Pubdate: Sat, 07 Feb 2015
Source: Virgin Islands Daily News, The (VI)
Copyright: 2015 Virgin Islands Daily News
Note: Editorial from the News-Journal, Daytona Beach, Florida


They say crime doesn't pay - unless, that is, you are a law 
enforcement agency that profits from seizing the property of 
suspected criminals.

Civil asset forfeiture laws allow the government to take cash, cars, 
boats, homes and other property suspected of being involved in 
criminal activity. The emphasis is on "suspected," because unlike 
criminal forfeiture, civil forfeiture does not require that the 
property owner even be charged with a crime to permanently lose his property.

Law enforcement agencies auction off the seized property and keep 
most or all of the proceeds for their own use, such as for purchasing 
equipment. This creates a perverse incentive for law enforcement to 
aggressively pursue civil forfeiture - what critics have dubbed 
"policing for profit" - which can lead to abuses of individuals' 
property and due process rights.

Civil forfeiture grew in popularity with the War on Drugs, but has 
since expanded to encompass a variety of (alleged) crimes. According 
to the Cato Institute, a libertarian think tank in Washington, 
Justice Department seizures went from $27 million in 1985 to $556 
million in 1993 to nearly $4.2 billion in 2012. And since 2001, the 
federal government has seized $2.5 billion without either bringing a 
criminal action or issuing a warrant.

The practice is particularly popular at the state and local levels. 
In the 1990s, then-Volusia County Sheriff Bob Vogel gained national 
attention for his department's aggressive use of property seizures 
along Interstate 95. His department seized $6.5 million in cash from 
cars - 90 percent of which were being driven by African-Americans or 
Hispanics. In three-fourths of the cases, no charges were filed.

The feds provide increased incentive for civil forfeiture through its 
"equitable sharing" program, in which Washington invites state law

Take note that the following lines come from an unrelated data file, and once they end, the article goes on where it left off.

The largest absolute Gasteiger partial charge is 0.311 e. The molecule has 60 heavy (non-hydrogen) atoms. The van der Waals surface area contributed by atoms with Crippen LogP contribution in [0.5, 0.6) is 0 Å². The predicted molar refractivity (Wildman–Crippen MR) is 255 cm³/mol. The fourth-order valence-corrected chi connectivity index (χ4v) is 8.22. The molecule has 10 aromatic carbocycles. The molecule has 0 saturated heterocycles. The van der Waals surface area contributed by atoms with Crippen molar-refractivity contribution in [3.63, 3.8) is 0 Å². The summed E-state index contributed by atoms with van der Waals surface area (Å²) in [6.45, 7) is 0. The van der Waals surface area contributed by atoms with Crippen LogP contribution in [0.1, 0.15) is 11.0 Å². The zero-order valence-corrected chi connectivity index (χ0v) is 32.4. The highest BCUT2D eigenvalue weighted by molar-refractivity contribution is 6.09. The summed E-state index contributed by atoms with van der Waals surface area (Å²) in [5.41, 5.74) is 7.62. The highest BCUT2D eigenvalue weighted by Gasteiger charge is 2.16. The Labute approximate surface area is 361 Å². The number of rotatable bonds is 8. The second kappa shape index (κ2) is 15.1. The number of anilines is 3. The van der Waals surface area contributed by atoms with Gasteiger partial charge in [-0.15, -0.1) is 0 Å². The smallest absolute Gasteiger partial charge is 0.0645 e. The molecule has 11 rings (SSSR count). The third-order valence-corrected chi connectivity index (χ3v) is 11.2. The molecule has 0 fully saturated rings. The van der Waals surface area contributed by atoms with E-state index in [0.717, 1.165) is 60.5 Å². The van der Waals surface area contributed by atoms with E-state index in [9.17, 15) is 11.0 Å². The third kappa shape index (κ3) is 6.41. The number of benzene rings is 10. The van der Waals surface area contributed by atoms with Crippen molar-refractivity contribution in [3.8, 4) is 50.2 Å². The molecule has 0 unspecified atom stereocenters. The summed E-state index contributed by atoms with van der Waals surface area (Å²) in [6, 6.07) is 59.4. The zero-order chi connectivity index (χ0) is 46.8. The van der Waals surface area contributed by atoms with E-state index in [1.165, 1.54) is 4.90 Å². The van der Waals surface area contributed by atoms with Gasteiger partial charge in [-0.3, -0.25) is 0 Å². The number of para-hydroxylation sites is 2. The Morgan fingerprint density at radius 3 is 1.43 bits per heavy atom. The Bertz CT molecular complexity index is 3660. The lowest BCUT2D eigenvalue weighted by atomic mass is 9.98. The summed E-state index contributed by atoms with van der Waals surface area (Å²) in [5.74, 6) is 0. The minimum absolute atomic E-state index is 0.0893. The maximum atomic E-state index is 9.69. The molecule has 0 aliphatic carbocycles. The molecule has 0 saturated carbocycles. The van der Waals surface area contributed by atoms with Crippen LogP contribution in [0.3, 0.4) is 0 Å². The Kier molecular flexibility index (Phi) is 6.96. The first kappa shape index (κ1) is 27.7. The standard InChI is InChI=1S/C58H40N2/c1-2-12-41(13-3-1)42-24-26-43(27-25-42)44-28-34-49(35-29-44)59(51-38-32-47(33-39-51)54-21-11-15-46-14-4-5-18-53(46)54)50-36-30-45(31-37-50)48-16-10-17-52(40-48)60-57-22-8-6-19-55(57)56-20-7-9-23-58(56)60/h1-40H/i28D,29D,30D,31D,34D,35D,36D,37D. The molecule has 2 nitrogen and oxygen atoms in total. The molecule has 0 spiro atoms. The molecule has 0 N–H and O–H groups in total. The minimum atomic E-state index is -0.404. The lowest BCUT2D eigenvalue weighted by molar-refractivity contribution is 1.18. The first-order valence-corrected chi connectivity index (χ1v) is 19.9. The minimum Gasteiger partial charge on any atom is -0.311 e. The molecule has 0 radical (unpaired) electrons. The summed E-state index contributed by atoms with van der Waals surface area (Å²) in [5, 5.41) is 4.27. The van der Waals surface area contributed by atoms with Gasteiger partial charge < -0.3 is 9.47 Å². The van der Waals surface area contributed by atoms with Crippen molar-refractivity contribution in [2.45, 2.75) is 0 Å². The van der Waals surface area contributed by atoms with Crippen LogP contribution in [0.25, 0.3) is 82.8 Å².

enforcement to turn seized assets over to the federal government; 
thus, the forfeiture is made under federal law. The federal 
government then offers to share up to 80 percent of the proceeds with 
cooperating state and local law enforcement.

Property owners can contest the seizures, but the government's burden 
of proof often is lower than in criminal cases. For instance, the 
standard of evidence in Florida is "clear and convincing," which is 
less than "beyond a reasonable doubt" employed in some states, but 
above "preponderance of the evidence" or "probable cause" used in 
others. Most states require property owners to prove their innocence.

That's if the owners even sue to regain their property. According to 
the American Civil Liberties Union, many people can't afford to hire 
a lawyer to contest the seizures, and for those who can the fight 
often costs more than the value of the property seized.

Thankfully, there is movement on civil forfeiture reform. U.S. 
Attorney General Eric Holder recently announced the Justice 
Department would limit the "equitable sharing" program. The DOJ 
acknowledges that the new restrictions would have affected only about 
3 percent of the value of all forfeitures over the last six years. 
Still, it's a step in the right direction, and the move brings needed 
national attention to the issue.

In Florida, whose civil asset forfeiture law earned a "D" grade from 
the Institute of Justice, a property rights public-interest law firm, 
Sen. Jeff Brandes, R-St. Petersburg, has indicated he will pursue 
reform in the upcoming legislative session. He says he would like to 
see proceeds from seizures go to charity, city and county governments 
or the state's general revenue funds so as to remove the incentive 
from law enforcement to seize property for its own gain. He also says 
he might seek to require a conviction before police can seize property.

Taking property that is used in the commission of a crime or is the 
fruit of such activity can be a legitimate exercise. But it must be 
done with streamlined due process, a high standard of evidence for 
government and without the incentives to tailor law enforcement 
activities toward boosting revenues.
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MAP posted-by: Jay Bergstrom